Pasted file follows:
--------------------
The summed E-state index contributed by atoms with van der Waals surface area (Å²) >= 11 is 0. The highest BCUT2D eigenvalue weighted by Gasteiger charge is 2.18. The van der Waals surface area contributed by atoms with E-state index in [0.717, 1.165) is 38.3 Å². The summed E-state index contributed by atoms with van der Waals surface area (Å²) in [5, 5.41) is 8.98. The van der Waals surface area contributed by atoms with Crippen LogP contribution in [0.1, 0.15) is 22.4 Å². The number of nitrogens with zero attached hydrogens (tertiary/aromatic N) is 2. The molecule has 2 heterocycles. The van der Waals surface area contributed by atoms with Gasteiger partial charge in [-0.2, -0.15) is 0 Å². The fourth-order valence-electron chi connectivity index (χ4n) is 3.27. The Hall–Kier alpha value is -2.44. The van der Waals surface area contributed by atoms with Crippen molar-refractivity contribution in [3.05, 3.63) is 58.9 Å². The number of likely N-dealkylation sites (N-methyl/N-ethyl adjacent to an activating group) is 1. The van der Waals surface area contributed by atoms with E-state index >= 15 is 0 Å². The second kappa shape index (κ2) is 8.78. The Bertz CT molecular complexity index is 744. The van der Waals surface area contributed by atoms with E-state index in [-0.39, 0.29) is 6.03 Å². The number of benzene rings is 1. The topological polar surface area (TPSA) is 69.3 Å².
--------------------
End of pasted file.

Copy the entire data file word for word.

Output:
The summed E-state index contributed by atoms with van der Waals surface area (Å²) >= 11 is 0. The highest BCUT2D eigenvalue weighted by Gasteiger charge is 2.18. The van der Waals surface area contributed by atoms with E-state index in [0.717, 1.165) is 38.3 Å². The summed E-state index contributed by atoms with van der Waals surface area (Å²) in [5, 5.41) is 8.98. The van der Waals surface area contributed by atoms with Crippen LogP contribution in [0.1, 0.15) is 22.4 Å². The number of nitrogens with zero attached hydrogens (tertiary/aromatic N) is 2. The molecule has 2 heterocycles. The van der Waals surface area contributed by atoms with Gasteiger partial charge in [-0.2, -0.15) is 0 Å². The fourth-order valence-electron chi connectivity index (χ4n) is 3.27. The Hall–Kier alpha value is -2.44. The van der Waals surface area contributed by atoms with Crippen molar-refractivity contribution in [3.05, 3.63) is 58.9 Å². The number of likely N-dealkylation sites (N-methyl/N-ethyl adjacent to an activating group) is 1. The van der Waals surface area contributed by atoms with E-state index >= 15 is 0 Å². The second kappa shape index (κ2) is 8.78. The Bertz CT molecular complexity index is 744. The van der Waals surface area contributed by atoms with E-state index in [-0.39, 0.29) is 6.03 Å². The number of benzene rings is 1. The topological polar surface area (TPSA) is 69.3 Å².